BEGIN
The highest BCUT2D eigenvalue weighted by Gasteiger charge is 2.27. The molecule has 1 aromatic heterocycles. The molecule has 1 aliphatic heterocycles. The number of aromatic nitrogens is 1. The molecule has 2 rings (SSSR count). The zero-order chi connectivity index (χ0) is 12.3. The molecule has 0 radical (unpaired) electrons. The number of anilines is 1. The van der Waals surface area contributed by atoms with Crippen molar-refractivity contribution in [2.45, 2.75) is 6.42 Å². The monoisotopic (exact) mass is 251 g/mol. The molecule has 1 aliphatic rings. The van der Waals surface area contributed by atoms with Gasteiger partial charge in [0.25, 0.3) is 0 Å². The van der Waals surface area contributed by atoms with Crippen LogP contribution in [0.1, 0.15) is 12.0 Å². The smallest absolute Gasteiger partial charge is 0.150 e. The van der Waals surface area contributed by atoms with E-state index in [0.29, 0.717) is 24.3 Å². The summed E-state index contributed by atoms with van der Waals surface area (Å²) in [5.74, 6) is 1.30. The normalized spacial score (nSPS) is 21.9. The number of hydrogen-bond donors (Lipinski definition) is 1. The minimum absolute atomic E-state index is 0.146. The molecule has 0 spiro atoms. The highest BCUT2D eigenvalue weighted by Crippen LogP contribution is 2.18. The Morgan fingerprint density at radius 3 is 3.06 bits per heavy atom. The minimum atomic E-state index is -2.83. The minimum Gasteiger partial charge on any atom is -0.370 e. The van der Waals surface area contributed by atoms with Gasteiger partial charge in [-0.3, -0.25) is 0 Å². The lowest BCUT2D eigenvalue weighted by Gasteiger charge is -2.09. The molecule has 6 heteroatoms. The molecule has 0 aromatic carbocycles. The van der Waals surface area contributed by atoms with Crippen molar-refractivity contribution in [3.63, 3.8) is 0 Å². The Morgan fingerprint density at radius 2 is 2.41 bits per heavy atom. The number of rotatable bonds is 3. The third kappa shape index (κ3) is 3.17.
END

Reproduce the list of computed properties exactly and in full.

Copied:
The highest BCUT2D eigenvalue weighted by Gasteiger charge is 2.27. The molecule has 1 aromatic heterocycles. The molecule has 1 aliphatic heterocycles. The number of aromatic nitrogens is 1. The molecule has 2 rings (SSSR count). The zero-order chi connectivity index (χ0) is 12.3. The molecule has 0 radical (unpaired) electrons. The number of anilines is 1. The van der Waals surface area contributed by atoms with Crippen molar-refractivity contribution in [2.45, 2.75) is 6.42 Å². The monoisotopic (exact) mass is 251 g/mol. The molecule has 1 aliphatic rings. The van der Waals surface area contributed by atoms with Gasteiger partial charge in [0.25, 0.3) is 0 Å². The van der Waals surface area contributed by atoms with Crippen LogP contribution in [0.1, 0.15) is 12.0 Å². The smallest absolute Gasteiger partial charge is 0.150 e. The van der Waals surface area contributed by atoms with E-state index in [0.29, 0.717) is 24.3 Å². The summed E-state index contributed by atoms with van der Waals surface area (Å²) in [5.74, 6) is 1.30. The normalized spacial score (nSPS) is 21.9. The number of hydrogen-bond donors (Lipinski definition) is 1. The minimum absolute atomic E-state index is 0.146. The molecule has 0 spiro atoms. The highest BCUT2D eigenvalue weighted by Crippen LogP contribution is 2.18. The Morgan fingerprint density at radius 3 is 3.06 bits per heavy atom. The minimum atomic E-state index is -2.83. The minimum Gasteiger partial charge on any atom is -0.370 e. The van der Waals surface area contributed by atoms with Gasteiger partial charge in [-0.3, -0.25) is 0 Å². The lowest BCUT2D eigenvalue weighted by Gasteiger charge is -2.09. The molecule has 6 heteroatoms. The molecule has 0 aromatic carbocycles. The van der Waals surface area contributed by atoms with Crippen molar-refractivity contribution in [3.63, 3.8) is 0 Å². The Morgan fingerprint density at radius 2 is 2.41 bits per heavy atom. The number of rotatable bonds is 3. The third kappa shape index (κ3) is 3.17.